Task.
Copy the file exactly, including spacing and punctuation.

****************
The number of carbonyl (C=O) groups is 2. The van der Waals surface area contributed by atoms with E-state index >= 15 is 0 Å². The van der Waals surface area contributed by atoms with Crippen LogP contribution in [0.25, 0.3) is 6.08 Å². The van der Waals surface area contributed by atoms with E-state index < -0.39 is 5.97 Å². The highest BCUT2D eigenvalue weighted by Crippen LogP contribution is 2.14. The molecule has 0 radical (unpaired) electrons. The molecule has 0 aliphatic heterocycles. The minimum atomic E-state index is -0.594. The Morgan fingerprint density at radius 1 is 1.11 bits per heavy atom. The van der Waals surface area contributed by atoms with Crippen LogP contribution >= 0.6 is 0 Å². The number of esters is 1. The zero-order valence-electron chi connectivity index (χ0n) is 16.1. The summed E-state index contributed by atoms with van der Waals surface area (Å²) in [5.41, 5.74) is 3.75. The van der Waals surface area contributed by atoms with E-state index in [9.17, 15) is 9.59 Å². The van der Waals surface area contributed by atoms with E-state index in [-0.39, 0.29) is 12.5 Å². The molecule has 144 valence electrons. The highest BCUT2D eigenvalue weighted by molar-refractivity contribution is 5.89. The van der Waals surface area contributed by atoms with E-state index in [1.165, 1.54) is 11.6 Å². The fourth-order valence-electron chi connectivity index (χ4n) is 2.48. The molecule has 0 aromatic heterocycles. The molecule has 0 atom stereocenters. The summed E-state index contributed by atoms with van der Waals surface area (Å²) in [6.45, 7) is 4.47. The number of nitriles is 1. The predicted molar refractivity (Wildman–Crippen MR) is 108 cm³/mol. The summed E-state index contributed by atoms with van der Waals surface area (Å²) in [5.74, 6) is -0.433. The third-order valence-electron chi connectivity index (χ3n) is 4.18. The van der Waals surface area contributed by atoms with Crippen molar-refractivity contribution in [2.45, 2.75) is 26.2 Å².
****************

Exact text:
The number of carbonyl (C=O) groups is 2. The van der Waals surface area contributed by atoms with E-state index >= 15 is 0 Å². The van der Waals surface area contributed by atoms with Crippen LogP contribution in [0.25, 0.3) is 6.08 Å². The van der Waals surface area contributed by atoms with E-state index < -0.39 is 5.97 Å². The highest BCUT2D eigenvalue weighted by Crippen LogP contribution is 2.14. The molecule has 0 radical (unpaired) electrons. The molecule has 0 aliphatic heterocycles. The minimum atomic E-state index is -0.594. The Morgan fingerprint density at radius 1 is 1.11 bits per heavy atom. The van der Waals surface area contributed by atoms with Crippen LogP contribution >= 0.6 is 0 Å². The number of esters is 1. The zero-order valence-electron chi connectivity index (χ0n) is 16.1. The summed E-state index contributed by atoms with van der Waals surface area (Å²) in [5.41, 5.74) is 3.75. The van der Waals surface area contributed by atoms with E-state index in [9.17, 15) is 9.59 Å². The van der Waals surface area contributed by atoms with E-state index in [-0.39, 0.29) is 12.5 Å². The molecule has 144 valence electrons. The highest BCUT2D eigenvalue weighted by molar-refractivity contribution is 5.89. The van der Waals surface area contributed by atoms with E-state index in [1.165, 1.54) is 11.6 Å². The fourth-order valence-electron chi connectivity index (χ4n) is 2.48. The molecule has 0 aromatic heterocycles. The molecule has 0 atom stereocenters. The summed E-state index contributed by atoms with van der Waals surface area (Å²) in [6.45, 7) is 4.47. The number of nitriles is 1. The predicted molar refractivity (Wildman–Crippen MR) is 108 cm³/mol. The summed E-state index contributed by atoms with van der Waals surface area (Å²) in [5.74, 6) is -0.433. The third-order valence-electron chi connectivity index (χ3n) is 4.18. The van der Waals surface area contributed by atoms with Crippen molar-refractivity contribution in [2.45, 2.75) is 26.2 Å².